On Edinburgh

Edinburgh is rather a sweet place. It’s clearly a pretty, middle-sized, rather middle-class Northern English market town – but one where the entire population suffers from the same quaint delusion as King Richard Booth.

For no discernible reason, the people of Edinburgh describe their municipal institutions as ‘national’, like the National Gallery and the National Library. They sometimes describe their town as ‘the capital’, in what can only be taken as an ironic reference to the real capital 300 miles further south (rather as many country villages refer to their more developed, more middle-class parts as ‘Little London’).

They even print their own money, in which little delusion local shopkeepers are happy to collude – although obviously, in other English towns, one who proffers Edinburghian pretend money is treated in rather the same way as would someone who proffered Monopoly money. And they refer to the local council as the ‘parliament’, although even the locals appear to treat this body with the derision it deserves.

Of course, there is a proudly, fiercely and savagely independent country that borders Edinburgh, where people mutter incomprehensibly through a haze of Irn Bru and whisky about how much they hate people from Edinburgh and the rest of the English. It sometimes even appears that Edinburgh’s delusion extends as far as considering herself to be the ruler of these woad-covered Celts. This is a far weirder conceit, almost as if the Tunbridge Wells Borough Council claimed jurisdiction over the tribesmen of the Amazon…

This entry was posted in Uncategorized by John B. Bookmark the permalink.

16 thoughts on “On Edinburgh

  1. I have never, ever had Scottish money turned down. Northern Irish money is a bit more difficult to get rid of but still possible. There’s a sushi shop near Moorgate Tube that apparently doesn’t take poond notes but that’s about it.

  2. It’s where the random scottish missionary lassie who is so fucking obscure that even I have forgotten who she is, did her missionary work. I believe she’s on the ten.

    (update: "Mary Slessor" according to Wikipedia. me neither)

  3. Dublin is a bit more plausible because the destinations on the buses are actually in Foreign. Of course the Dubliners think they’re in Foreign too, which slightly spoils the effect.

  4. many country villages refer to their more developed, more middle-class parts as ‘Little London’

    Hmm. To describe "Little London" in Leeds as either "developed" or "middle-class" would not be accurate. It does vaguely resemble those parts of London which were bombed, in the immediate aftermath of those bombings.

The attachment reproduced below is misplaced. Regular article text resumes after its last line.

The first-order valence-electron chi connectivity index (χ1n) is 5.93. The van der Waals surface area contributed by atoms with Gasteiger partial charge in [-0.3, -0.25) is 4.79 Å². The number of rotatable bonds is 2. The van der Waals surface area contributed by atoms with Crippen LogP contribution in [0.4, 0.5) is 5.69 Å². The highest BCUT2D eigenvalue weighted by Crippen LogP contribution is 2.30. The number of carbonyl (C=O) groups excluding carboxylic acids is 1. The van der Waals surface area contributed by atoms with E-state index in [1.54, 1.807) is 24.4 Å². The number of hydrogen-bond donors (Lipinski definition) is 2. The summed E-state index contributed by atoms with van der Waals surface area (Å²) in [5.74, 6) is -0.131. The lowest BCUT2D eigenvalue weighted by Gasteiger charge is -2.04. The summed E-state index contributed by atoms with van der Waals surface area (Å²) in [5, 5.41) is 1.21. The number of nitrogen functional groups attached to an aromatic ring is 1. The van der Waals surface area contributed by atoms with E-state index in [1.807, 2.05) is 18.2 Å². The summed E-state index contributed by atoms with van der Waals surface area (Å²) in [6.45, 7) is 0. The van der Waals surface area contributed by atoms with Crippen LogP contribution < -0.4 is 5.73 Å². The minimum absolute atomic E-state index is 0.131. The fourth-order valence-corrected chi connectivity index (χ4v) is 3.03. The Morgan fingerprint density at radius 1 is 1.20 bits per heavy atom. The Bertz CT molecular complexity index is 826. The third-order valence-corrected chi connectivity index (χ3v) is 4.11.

5. The post-boxes are green in Dublin. Never fails to remind me where I am.

    That, and the fact that most people have a Dublin accent.

  6. D2: consider yourself pinted at some future date.

    Larry: you’re damn right. Little London in Leeds is placed strategically between the spiffy city centre and Chapeltown in order to remind the people of Chapeltown that life could be worse.

  7. "Dublin is a bit more plausible because the destinations on the buses are actually in Foreign."

    Hey, araf there boy. All signs down here in Caerdydd are in Foreign too.

  8. It’s always struck me as very English. I used to go up there every August. Full of English people handing you flyers on the Royal Mile and putting on amateur dramatics in church halls. In fact I don’t think any Scots live there at all.

    Incidentally, I guess that was you quoted in the newspaper today. I was very disappointed that you didn’t call anybody a cunt.

  9. JonnyB – the weird thing is that most of the people flyering on the Royal Mile aren’t actually English, they’re posh Edinburghers. There isn’t any appreciable difference between the two accents (see also Blair, T.).

    Chris Bertram – as Jim, chris and Andrew all hint at, Cardiff and Dublin generally contain people who are recognisably Welsh or Irish rather than English…

  10. Well I was going on look and feel …

    Anyway, wasn’t Trainspotting based in Edinburgh? Begbie strikes me as a somewhat un-English character.

  11. Anyway, wasn’t Trainspotting based in Edinburgh?

    Yes, and very obviously so, though for some reason many people seem to think it’s set in Glasgow. Which is a terrible slur on the people of Glasgow, but there you go.

  12. Yes, Edinburgh must be inhabited by English people since everyone knows real Scots can only be thuggish drunks and hooligans.

Comments are closed.